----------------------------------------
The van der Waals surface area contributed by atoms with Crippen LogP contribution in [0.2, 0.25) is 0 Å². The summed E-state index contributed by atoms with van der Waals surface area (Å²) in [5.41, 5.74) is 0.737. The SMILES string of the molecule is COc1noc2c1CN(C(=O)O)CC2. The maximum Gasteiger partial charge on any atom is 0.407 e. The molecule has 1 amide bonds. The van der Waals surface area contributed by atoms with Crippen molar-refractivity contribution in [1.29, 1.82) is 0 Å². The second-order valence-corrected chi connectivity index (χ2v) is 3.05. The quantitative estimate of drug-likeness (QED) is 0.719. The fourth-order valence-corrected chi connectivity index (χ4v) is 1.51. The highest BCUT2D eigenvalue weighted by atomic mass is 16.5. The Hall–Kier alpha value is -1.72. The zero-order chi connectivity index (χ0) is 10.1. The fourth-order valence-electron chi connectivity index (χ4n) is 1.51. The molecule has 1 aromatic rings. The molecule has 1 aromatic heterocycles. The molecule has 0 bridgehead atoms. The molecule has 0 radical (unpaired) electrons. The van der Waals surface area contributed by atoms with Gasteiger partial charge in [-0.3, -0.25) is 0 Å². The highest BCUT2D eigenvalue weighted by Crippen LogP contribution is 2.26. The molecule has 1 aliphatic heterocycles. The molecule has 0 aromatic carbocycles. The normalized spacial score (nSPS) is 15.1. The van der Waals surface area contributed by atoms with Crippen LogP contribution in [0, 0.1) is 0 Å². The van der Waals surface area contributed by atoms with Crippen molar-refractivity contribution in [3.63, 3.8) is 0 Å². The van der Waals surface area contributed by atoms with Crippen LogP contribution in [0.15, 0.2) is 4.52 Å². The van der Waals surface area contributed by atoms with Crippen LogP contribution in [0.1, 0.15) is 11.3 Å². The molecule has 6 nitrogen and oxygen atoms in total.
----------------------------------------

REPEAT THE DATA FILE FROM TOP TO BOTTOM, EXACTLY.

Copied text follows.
The van der Waals surface area contributed by atoms with Crippen LogP contribution in [0.2, 0.25) is 0 Å². The summed E-state index contributed by atoms with van der Waals surface area (Å²) in [5.41, 5.74) is 0.737. The SMILES string of the molecule is COc1noc2c1CN(C(=O)O)CC2. The maximum Gasteiger partial charge on any atom is 0.407 e. The molecule has 1 amide bonds. The van der Waals surface area contributed by atoms with Crippen molar-refractivity contribution in [1.29, 1.82) is 0 Å². The second-order valence-corrected chi connectivity index (χ2v) is 3.05. The quantitative estimate of drug-likeness (QED) is 0.719. The fourth-order valence-corrected chi connectivity index (χ4v) is 1.51. The highest BCUT2D eigenvalue weighted by atomic mass is 16.5. The Hall–Kier alpha value is -1.72. The zero-order chi connectivity index (χ0) is 10.1. The fourth-order valence-electron chi connectivity index (χ4n) is 1.51. The molecule has 1 aromatic rings. The molecule has 1 aromatic heterocycles. The molecule has 0 bridgehead atoms. The molecule has 0 radical (unpaired) electrons. The van der Waals surface area contributed by atoms with Gasteiger partial charge in [-0.3, -0.25) is 0 Å². The highest BCUT2D eigenvalue weighted by Crippen LogP contribution is 2.26. The molecule has 1 aliphatic heterocycles. The molecule has 0 aromatic carbocycles. The normalized spacial score (nSPS) is 15.1. The van der Waals surface area contributed by atoms with Crippen LogP contribution in [0, 0.1) is 0 Å². The van der Waals surface area contributed by atoms with Crippen molar-refractivity contribution in [3.63, 3.8) is 0 Å². The van der Waals surface area contributed by atoms with Crippen LogP contribution in [0.15, 0.2) is 4.52 Å². The van der Waals surface area contributed by atoms with Crippen LogP contribution in [0.1, 0.15) is 11.3 Å². The molecule has 6 nitrogen and oxygen atoms in total.